Research Topic

Dopamine Neuron Diversity in Circuits and Diseases

About this Research Topic

Midbrain dopamine neurons are essential to the normal functioning of the mammalian brain and dysfunction in these circuits is observed in a range of neuropsychiatric disorders as diverse as Parkinson’s, depression, and schizophrenia. Midbrain dopamine neurons are not homogeneous but rather display diverse molecular signatures, physiological characteristics, anatomical connections, and functional roles during behavior. How this diversity impacts downstream circuits in the striatum and elsewhere and how dysfunction in particular dopamine populations generates unique neuropsychiatric symptoms are currently topics of intense investigation.

Although tremendous progress has been made on dissecting specific features of dopamine neuron subtypes, key questions remain. For instance, how do molecularly distinct dopamine sub-populations differ in terms of anatomical connections, signaling properties, and behavioral roles? How are dopamine release dynamics differentially regulated in downstream regions to control specific aspects of behavior, such as learning and motivation? Can the dysfunction of particular dopamine signals or molecularly defined subpopulations be attributed to particular symptoms of disease? These questions are now being addressed in animal models amenable to genetic targeting, using newly developed molecular and optical approaches to monitor and manipulate neural signaling in distinct dopaminergic subpopulations during behavior.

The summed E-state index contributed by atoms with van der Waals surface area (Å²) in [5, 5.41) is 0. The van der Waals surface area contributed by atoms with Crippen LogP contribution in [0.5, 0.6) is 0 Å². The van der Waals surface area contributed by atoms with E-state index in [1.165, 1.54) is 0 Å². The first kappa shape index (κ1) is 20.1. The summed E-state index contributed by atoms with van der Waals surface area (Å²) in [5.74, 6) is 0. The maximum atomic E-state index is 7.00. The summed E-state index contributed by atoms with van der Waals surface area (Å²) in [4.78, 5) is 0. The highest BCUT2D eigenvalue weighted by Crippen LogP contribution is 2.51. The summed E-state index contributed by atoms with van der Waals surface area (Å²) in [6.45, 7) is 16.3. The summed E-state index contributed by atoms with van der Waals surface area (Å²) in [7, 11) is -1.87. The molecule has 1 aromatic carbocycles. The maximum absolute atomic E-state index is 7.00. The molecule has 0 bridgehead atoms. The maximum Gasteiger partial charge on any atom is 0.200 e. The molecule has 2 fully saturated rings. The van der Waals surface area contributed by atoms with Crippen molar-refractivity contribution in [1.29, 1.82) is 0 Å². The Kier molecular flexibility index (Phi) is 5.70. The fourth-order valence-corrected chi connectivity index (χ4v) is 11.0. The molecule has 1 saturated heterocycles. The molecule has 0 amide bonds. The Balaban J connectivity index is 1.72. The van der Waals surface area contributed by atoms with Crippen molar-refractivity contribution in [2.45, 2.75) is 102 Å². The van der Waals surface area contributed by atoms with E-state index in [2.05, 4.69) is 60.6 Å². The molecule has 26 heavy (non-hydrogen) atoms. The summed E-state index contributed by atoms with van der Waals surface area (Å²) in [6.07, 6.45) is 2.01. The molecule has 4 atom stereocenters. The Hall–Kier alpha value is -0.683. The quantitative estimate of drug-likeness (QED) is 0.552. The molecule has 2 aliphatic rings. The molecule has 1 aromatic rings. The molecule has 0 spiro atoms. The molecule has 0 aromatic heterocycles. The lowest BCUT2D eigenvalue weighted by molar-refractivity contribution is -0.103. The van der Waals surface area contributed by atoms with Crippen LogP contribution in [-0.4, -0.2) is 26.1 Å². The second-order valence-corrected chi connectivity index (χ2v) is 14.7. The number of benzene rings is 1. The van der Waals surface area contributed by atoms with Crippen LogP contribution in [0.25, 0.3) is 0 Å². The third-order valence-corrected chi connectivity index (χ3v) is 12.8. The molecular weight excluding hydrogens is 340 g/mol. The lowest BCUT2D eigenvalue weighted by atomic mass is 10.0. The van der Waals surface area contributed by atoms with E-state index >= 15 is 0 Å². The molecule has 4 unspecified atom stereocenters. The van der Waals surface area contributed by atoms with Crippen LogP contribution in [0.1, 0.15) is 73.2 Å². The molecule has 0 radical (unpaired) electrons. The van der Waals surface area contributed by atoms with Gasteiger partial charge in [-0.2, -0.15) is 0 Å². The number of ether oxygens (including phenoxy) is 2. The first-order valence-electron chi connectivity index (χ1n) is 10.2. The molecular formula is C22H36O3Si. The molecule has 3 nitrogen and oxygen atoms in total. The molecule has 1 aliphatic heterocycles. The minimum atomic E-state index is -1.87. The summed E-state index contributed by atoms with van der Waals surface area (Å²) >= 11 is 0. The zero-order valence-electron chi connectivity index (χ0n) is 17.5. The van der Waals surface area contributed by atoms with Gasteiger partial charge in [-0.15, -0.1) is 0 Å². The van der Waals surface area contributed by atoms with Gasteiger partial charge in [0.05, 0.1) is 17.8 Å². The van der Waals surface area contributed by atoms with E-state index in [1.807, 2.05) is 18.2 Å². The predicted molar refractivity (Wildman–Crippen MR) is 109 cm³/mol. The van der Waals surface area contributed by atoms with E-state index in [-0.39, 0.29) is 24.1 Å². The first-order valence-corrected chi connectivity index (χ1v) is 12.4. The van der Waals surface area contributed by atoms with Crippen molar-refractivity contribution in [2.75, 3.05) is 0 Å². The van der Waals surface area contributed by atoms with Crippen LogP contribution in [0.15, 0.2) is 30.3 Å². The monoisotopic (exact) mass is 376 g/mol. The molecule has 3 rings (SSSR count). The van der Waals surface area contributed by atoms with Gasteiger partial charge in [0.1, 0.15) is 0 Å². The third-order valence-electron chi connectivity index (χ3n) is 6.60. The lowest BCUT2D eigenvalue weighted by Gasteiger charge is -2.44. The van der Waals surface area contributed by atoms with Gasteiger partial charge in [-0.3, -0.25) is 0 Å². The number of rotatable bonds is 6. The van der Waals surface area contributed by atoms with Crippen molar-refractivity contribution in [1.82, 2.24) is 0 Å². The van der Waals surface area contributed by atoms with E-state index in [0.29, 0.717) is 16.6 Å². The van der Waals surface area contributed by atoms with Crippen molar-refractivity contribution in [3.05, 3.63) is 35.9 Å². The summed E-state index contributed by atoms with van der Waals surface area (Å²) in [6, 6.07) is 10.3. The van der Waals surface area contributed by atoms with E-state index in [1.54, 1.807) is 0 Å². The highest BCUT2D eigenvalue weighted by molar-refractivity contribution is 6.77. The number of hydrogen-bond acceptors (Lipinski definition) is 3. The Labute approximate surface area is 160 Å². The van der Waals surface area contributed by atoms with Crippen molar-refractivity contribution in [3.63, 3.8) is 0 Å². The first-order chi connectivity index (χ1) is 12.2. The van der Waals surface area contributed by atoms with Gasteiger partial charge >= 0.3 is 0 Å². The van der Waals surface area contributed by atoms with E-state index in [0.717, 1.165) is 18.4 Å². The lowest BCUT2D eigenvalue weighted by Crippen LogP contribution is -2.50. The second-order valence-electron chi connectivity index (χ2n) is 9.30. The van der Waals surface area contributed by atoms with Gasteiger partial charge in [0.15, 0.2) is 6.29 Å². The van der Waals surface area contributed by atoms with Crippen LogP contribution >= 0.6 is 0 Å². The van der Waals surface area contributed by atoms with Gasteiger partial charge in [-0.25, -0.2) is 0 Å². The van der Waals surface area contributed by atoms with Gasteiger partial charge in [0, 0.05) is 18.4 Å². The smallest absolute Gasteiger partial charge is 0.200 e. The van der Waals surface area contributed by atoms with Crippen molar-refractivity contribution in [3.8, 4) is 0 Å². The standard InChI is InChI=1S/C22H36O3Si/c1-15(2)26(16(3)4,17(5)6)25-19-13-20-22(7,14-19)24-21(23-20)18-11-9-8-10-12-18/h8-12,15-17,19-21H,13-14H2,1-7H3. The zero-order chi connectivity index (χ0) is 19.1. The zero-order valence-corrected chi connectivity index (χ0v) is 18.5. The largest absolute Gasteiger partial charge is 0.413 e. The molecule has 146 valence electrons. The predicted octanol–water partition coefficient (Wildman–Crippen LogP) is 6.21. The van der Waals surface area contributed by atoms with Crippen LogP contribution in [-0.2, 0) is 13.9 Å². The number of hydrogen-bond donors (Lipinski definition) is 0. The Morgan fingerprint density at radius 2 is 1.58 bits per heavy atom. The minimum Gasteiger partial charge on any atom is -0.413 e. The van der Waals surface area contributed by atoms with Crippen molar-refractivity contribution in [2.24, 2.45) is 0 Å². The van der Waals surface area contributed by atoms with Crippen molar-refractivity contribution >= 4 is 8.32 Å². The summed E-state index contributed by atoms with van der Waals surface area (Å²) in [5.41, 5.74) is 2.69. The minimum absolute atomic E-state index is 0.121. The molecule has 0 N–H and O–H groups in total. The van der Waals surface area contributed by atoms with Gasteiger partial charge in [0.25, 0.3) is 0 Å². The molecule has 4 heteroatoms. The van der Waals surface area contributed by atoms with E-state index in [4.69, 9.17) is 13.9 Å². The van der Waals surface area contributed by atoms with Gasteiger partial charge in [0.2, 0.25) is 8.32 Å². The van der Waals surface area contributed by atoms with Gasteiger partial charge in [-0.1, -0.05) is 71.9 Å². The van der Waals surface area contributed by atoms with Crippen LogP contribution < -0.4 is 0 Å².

This Research Topic focuses on the function of dopamine circuits with the aim of providing an overview of this wide-ranging topic. A particular emphasis will be on genetically and anatomically distinct dopamine circuits, their unique roles in behaviors, and their involvement in models of diseases. We seek Original Research, Review, Mini-Review, Hypothesis and Theory, Perspective, Clinical Trial, Case Report and Opinion articles that cover, but are not limited to, the following topics:

• Molecular and anatomical heterogeneity of dopamine circuits
• Dopamine dynamics in distinct midbrain or downstream regions during behavior
• Local modulation of dopamine release
• Impact of distinct dopamine release dynamics on target regions
• Dopamine circuit dysfunction in genetic models of neuropsychiatric diseases
• Novel approaches to measure or manipulate dopaminergic signals with improved spatiotemporal resolution and genetic specificity during behavior


Keywords: Substantia nigra, ventral tegmental area, motivation, Parkinson’s disease, striatum


Important Note: All contributions to this Research Topic must be within the scope of the section and journal to which they are submitted, as defined in their mission statements. Frontiers reserves the right to guide an out-of-scope manuscript to a more suitable section or journal at any stage of peer review.